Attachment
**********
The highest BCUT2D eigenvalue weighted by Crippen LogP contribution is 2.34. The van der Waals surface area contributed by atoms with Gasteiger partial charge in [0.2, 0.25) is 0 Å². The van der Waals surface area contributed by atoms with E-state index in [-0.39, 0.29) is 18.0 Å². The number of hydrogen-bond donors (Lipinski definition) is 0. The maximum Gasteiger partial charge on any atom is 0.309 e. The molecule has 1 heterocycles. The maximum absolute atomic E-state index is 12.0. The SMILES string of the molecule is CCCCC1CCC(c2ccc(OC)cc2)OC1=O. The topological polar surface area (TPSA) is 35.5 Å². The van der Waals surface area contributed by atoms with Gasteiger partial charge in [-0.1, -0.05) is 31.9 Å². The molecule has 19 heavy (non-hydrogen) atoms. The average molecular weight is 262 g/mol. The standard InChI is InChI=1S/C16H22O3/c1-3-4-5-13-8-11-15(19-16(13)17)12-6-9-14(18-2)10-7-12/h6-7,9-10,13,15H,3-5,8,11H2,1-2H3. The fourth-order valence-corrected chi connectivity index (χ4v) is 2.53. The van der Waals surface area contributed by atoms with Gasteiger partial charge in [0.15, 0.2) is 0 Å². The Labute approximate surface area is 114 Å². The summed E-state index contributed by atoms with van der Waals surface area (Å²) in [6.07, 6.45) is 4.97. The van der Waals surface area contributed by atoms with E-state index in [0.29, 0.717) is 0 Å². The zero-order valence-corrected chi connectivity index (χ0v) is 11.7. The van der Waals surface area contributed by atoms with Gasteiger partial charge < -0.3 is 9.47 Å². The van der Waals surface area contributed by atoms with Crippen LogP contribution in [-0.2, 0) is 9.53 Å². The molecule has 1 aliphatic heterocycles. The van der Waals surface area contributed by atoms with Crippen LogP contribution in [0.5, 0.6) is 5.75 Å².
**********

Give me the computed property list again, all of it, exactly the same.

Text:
The highest BCUT2D eigenvalue weighted by Crippen LogP contribution is 2.34. The van der Waals surface area contributed by atoms with Gasteiger partial charge in [0.2, 0.25) is 0 Å². The van der Waals surface area contributed by atoms with E-state index in [-0.39, 0.29) is 18.0 Å². The number of hydrogen-bond donors (Lipinski definition) is 0. The maximum Gasteiger partial charge on any atom is 0.309 e. The molecule has 1 heterocycles. The maximum absolute atomic E-state index is 12.0. The SMILES string of the molecule is CCCCC1CCC(c2ccc(OC)cc2)OC1=O. The topological polar surface area (TPSA) is 35.5 Å². The van der Waals surface area contributed by atoms with Gasteiger partial charge in [-0.1, -0.05) is 31.9 Å². The molecule has 19 heavy (non-hydrogen) atoms. The average molecular weight is 262 g/mol. The standard InChI is InChI=1S/C16H22O3/c1-3-4-5-13-8-11-15(19-16(13)17)12-6-9-14(18-2)10-7-12/h6-7,9-10,13,15H,3-5,8,11H2,1-2H3. The fourth-order valence-corrected chi connectivity index (χ4v) is 2.53. The van der Waals surface area contributed by atoms with Gasteiger partial charge in [0.15, 0.2) is 0 Å². The Labute approximate surface area is 114 Å². The summed E-state index contributed by atoms with van der Waals surface area (Å²) in [6.07, 6.45) is 4.97. The van der Waals surface area contributed by atoms with E-state index in [0.29, 0.717) is 0 Å². The zero-order valence-corrected chi connectivity index (χ0v) is 11.7. The van der Waals surface area contributed by atoms with Gasteiger partial charge < -0.3 is 9.47 Å². The van der Waals surface area contributed by atoms with Crippen LogP contribution in [-0.2, 0) is 9.53 Å². The molecule has 1 aliphatic heterocycles. The van der Waals surface area contributed by atoms with Crippen LogP contribution in [0.5, 0.6) is 5.75 Å².